- You can find everything on Taobao, China’s eBay. Seriously, everything. Probably even child brides, if you search hard enough. 淘寶 has even become a verb (meaning, natch, to buy stuff on Taobao). However, because its a collection of thousands upon thousands of individual retailers, you need to be a bit more cautious about what you buy, and make sure to ask the vendor beforehand if they ship internationally, and if so what the shipping costs are.
Online book sites
Another great part about learning Chinese is that loads of books are available in electronic form online. Some of the sites are legitimate and some are totally breaking the law, but in either case the learner of Chinese wins.
- Sina, (one of?) China’s largest portals, has a massive book portal filled with content. A lot of it is free, though there is some content only available to VIP members (I don’t remember how much VIP membership costs, but it isn’t much).
- Dangdang, mentioned above, also maintains a book portal, read.dangdang.com. Again, tons of content, mostly free.
- Readnovel.com is another option, though it tends to be filled with the Chinese equivalent of teenybopper lit. Not my cup of tea, but if it’s yours, then there’s plenty available.
- If you can’t find what you’re looking for (and what you’re looking for is relatively popular), go to Google (or Baidu) and search for “在線 閱讀 (the book title)” and you’re likely to find a … less than totally legal … copy of it available somewhere. Help comes to those who help themselves.
Newspapers and magazines
There are countless thousands of newspapers and magazines in China. A lot of them (like a lot of newspapers and magazines everywhere) are utter crap, but there are a few gems.
- Southern Daily is known for being one of the ballsier newspapers in China, writing about stories that push the edge of the censorship regime (and occasionally getting smacked around for it). Based in Shenzhen.
- Metro Express is a free paper handed out every morning on the Shanghai subway system, and is a pretty lightweight overview of mostly national news and local Shanghai issues.
- Xinmin Evening News is also a Shanghai-based newspaper, and is my favorite evening commute read. Often full of wacky stories about local issues, it tends to be a pretty fun read, while also having decent reporting on larger stories.
- While not a Chinese newspaper itself, Danwei.org‘s Front Page of the Day gives brief translations (in English) of the front page of a random newspaper bought each morning near Danwei’s Beijing office, and is a good place to find new sources of reading material.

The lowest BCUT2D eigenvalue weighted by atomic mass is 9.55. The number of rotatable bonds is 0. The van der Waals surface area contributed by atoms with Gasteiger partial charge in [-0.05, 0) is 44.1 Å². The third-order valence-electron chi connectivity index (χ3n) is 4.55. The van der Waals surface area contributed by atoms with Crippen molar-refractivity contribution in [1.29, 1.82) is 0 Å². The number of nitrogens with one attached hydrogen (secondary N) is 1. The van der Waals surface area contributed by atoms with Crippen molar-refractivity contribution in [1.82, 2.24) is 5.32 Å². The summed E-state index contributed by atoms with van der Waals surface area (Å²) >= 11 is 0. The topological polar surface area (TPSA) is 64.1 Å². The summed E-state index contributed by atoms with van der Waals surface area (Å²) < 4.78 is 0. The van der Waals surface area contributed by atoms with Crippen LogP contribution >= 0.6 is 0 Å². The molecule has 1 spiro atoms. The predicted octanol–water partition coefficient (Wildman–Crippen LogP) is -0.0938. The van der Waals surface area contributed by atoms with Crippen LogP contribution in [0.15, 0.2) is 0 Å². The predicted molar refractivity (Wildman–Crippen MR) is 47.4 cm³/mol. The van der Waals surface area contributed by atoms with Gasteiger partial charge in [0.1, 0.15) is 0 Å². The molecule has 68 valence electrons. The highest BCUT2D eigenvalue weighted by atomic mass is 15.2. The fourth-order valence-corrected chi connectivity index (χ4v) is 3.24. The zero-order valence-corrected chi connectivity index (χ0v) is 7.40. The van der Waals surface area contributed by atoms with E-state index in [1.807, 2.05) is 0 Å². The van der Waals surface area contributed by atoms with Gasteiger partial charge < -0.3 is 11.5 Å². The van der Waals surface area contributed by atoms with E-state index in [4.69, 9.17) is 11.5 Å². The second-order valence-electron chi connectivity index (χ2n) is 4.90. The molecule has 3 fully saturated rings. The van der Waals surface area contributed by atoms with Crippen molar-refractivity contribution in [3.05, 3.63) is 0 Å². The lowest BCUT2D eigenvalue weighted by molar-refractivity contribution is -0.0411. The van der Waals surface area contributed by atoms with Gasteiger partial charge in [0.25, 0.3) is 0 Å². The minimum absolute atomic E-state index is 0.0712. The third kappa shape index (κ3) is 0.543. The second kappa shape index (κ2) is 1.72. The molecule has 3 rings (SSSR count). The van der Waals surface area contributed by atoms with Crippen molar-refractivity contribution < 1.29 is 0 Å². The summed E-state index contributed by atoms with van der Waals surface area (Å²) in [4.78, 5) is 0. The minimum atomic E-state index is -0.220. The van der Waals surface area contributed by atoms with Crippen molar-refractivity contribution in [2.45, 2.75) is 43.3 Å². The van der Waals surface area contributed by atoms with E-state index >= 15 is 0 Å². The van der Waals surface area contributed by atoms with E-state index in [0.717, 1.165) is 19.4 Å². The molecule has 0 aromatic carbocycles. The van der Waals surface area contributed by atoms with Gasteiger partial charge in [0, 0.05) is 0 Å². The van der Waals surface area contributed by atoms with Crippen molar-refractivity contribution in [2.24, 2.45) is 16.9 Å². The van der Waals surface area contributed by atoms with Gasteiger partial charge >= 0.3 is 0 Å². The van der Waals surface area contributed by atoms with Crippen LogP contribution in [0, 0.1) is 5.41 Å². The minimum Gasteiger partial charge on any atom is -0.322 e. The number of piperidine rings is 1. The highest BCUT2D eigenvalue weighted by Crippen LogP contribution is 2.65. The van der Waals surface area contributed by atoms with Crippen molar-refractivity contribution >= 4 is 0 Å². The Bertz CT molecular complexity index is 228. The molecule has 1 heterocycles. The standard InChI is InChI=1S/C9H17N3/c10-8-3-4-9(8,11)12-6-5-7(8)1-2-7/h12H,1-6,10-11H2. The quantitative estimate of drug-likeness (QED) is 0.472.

- Sanlian Life (三聯生活) is like China’s Newsweek, and covers a wide variety of topics (with major stories following a weekly theme). I purchase a hardcopy every week, and read through it religiously
- 第一財經周刊 is BusinessWeek to 三聯’s Newsweek. Business-oriented, but relatively readable. For more hardcore business and financial reporting, 財經網 is where it’s at.
- BBC Chinese is also an excellent source of Chinese news, and is a good choice for non-local views on Chinese and Asian news, not to mention coverage of the rest of the world.
- Both Google News and Baidu News aggregate Chinese news stories. They also happen to be terrific sources of formal usage examples — just search for the vocabulary word you’re interested in.
There are only two major players in the space, so no bulleted lists. Wikipedia and Baidu Encyclopedia are both fantastic resources (the former being available in traditional as well as simplified Chinese). For very Chinese-specific things Baidu Encyclopedia tends to be a little more complete, I’ve found, but both let you while away hours upon hours once you start following links. Baidu also runs a question-answer service, Baidu Zhidao that is full of interesting material.
It seems that most of the Chinese dictionary sites are Chinese-English dictionaries (which makes sense seeing as Chinese kids are forced to learn English in school), but there are a few monodics worth noting.
- ZDic is my favorite. It has a proper character dictionary, word dictionary, and chengyu dictionary.
- httpcn.com has both a Kangxi Dictionary and a 說文解字 search interface, as well as a really cool 書法 search that lets you see characters written by various masters of Chinese calligraphy.
- If you own an Apple iPhone/iPod Touch/iPad, then do yourself a favor and download the Pleco Chinese Dictionary. The app is free and comes bundled with an OKish Chinese-English dictionary, but serious learners should purchase the 現代漢語規范詞典 (it’s around $35, if memory serves) monodic for it. The dictionary itself is fantastic, and the Pleco app is the best dictionary app I’ve ever used. You can also buy Pleco for Palm and Windows Mobile devices direct from their website.
I feel like I’m forgetting a million things, but this list should help get you started. Please, please add your favorite Chinese sites in the comments. I’d love to get more material for the Chinese-munching machine that sits in my brain.
There ya go. That’s all for now, kids. May you be sinodeficient no more. Remember to say “thank you” to Uncle John!
PS: To get the most value out of all the links John has provided, I would recommend using a service like the Surusu URL Shuffler (free!) to keep the links flowing through your life. Because you and I both know that “bookmark” is just the English word for “a place to keep links to websites you should visit but never will”.